• family caregiving;
  • wives;
  • dementia;
  • grounded theory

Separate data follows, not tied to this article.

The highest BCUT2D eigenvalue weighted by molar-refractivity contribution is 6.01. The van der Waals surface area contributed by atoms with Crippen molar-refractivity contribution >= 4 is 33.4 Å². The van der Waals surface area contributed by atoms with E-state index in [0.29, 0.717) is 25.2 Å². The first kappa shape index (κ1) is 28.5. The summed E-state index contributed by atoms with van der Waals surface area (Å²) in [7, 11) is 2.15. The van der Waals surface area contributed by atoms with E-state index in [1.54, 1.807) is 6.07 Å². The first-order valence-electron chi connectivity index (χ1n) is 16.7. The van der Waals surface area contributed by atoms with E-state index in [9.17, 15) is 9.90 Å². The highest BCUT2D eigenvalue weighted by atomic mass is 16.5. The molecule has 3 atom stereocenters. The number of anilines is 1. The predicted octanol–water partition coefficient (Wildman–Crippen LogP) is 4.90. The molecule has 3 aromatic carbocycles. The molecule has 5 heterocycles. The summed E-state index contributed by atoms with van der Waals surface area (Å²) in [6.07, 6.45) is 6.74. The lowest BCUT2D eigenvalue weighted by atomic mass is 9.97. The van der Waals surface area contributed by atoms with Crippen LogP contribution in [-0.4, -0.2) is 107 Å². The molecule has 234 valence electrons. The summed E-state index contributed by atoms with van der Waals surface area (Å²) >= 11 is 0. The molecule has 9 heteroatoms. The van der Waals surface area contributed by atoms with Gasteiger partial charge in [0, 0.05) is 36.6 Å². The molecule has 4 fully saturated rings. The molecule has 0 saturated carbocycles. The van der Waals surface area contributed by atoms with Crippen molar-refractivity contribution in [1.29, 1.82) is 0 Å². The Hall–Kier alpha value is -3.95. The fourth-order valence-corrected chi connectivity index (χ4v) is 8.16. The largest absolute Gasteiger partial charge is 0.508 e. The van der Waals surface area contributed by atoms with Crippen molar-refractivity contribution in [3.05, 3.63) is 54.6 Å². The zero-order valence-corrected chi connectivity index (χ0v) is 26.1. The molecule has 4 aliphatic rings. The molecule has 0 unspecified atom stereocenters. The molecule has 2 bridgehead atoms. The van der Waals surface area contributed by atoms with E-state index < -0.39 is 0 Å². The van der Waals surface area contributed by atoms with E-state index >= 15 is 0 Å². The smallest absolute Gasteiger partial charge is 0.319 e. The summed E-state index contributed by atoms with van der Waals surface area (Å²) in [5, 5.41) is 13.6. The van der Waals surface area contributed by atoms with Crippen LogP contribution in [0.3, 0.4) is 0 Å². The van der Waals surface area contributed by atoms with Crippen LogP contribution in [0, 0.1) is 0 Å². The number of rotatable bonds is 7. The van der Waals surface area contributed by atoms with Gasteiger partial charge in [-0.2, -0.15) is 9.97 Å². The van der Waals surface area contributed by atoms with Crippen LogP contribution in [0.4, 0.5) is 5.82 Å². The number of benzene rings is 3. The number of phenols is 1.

Wives giving care to spouses with dementia are a particularly vulnerable segment of the caregiving population. In this article a grounded theory study of 20 such wives is described, with their experiences explained as a process of interpretive caring. Wives began the process by either seeing changes in their husbands or recognizing changes in their work. Following this, the wives moved on to a phase of drawing inferences about what they observed and then took over their husbands' roles and responsibilities. These changes prompted the wives to rewrite identities for their husbands that incorporated the dementia and to rewrite identities for themselves to reflect their new roles, abilities, and strengths. Finally, the wives set about constructing a new daily life to sustain both partners. This process is neutral and allows for positive aspects of caring to be considered along with grief and frustration. © 2002 Wiley Periodicals, Inc. Res Nurs Health 25:307–316, 2002